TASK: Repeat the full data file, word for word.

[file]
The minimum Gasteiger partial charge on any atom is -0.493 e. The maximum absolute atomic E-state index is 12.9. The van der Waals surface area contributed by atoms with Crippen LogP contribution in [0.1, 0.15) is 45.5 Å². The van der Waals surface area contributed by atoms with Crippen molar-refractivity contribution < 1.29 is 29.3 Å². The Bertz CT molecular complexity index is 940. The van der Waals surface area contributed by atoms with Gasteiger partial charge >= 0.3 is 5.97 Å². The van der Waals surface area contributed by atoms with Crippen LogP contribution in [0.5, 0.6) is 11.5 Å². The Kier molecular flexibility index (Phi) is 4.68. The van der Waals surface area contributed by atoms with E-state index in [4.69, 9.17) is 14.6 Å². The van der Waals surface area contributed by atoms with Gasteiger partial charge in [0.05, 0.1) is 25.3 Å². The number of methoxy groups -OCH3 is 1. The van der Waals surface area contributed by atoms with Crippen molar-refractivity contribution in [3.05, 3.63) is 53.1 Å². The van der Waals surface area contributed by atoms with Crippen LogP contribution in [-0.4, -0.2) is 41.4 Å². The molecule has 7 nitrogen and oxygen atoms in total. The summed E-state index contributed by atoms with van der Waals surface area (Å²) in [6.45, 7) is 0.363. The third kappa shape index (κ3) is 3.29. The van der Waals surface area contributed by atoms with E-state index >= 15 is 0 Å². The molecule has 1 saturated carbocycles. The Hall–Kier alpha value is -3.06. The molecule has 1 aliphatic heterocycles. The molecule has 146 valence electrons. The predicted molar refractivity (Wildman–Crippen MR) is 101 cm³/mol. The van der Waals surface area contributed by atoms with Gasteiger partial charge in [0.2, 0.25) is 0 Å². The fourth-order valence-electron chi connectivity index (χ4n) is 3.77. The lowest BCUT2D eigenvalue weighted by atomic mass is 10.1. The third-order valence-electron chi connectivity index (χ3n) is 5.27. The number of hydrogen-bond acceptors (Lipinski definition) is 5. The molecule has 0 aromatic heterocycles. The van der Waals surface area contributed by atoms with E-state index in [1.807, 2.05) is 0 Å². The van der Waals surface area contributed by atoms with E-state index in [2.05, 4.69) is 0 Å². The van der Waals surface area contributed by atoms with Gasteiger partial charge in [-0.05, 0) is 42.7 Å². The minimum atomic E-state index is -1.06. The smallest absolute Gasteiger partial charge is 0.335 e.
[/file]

The minimum Gasteiger partial charge on any atom is -0.493 e. The maximum absolute atomic E-state index is 12.9. The van der Waals surface area contributed by atoms with Crippen LogP contribution in [0.1, 0.15) is 45.5 Å². The van der Waals surface area contributed by atoms with Crippen molar-refractivity contribution < 1.29 is 29.3 Å². The Bertz CT molecular complexity index is 940. The van der Waals surface area contributed by atoms with Gasteiger partial charge >= 0.3 is 5.97 Å². The van der Waals surface area contributed by atoms with Crippen LogP contribution in [0.5, 0.6) is 11.5 Å². The Kier molecular flexibility index (Phi) is 4.68. The van der Waals surface area contributed by atoms with E-state index in [4.69, 9.17) is 14.6 Å². The van der Waals surface area contributed by atoms with Gasteiger partial charge in [0.05, 0.1) is 25.3 Å². The number of methoxy groups -OCH3 is 1. The van der Waals surface area contributed by atoms with Crippen molar-refractivity contribution in [3.05, 3.63) is 53.1 Å². The van der Waals surface area contributed by atoms with Crippen LogP contribution in [-0.4, -0.2) is 41.4 Å². The molecule has 7 nitrogen and oxygen atoms in total. The summed E-state index contributed by atoms with van der Waals surface area (Å²) in [6.45, 7) is 0.363. The third kappa shape index (κ3) is 3.29. The van der Waals surface area contributed by atoms with E-state index >= 15 is 0 Å². The molecule has 1 saturated carbocycles. The Hall–Kier alpha value is -3.06. The molecule has 1 aliphatic heterocycles. The molecule has 146 valence electrons. The predicted molar refractivity (Wildman–Crippen MR) is 101 cm³/mol. The van der Waals surface area contributed by atoms with Gasteiger partial charge in [0.2, 0.25) is 0 Å². The fourth-order valence-electron chi connectivity index (χ4n) is 3.77. The lowest BCUT2D eigenvalue weighted by atomic mass is 10.1. The third-order valence-electron chi connectivity index (χ3n) is 5.27. The number of hydrogen-bond acceptors (Lipinski definition) is 5. The molecule has 0 aromatic heterocycles. The van der Waals surface area contributed by atoms with E-state index in [1.807, 2.05) is 0 Å². The van der Waals surface area contributed by atoms with E-state index in [2.05, 4.69) is 0 Å². The van der Waals surface area contributed by atoms with Gasteiger partial charge in [-0.05, 0) is 42.7 Å². The minimum atomic E-state index is -1.06. The smallest absolute Gasteiger partial charge is 0.335 e.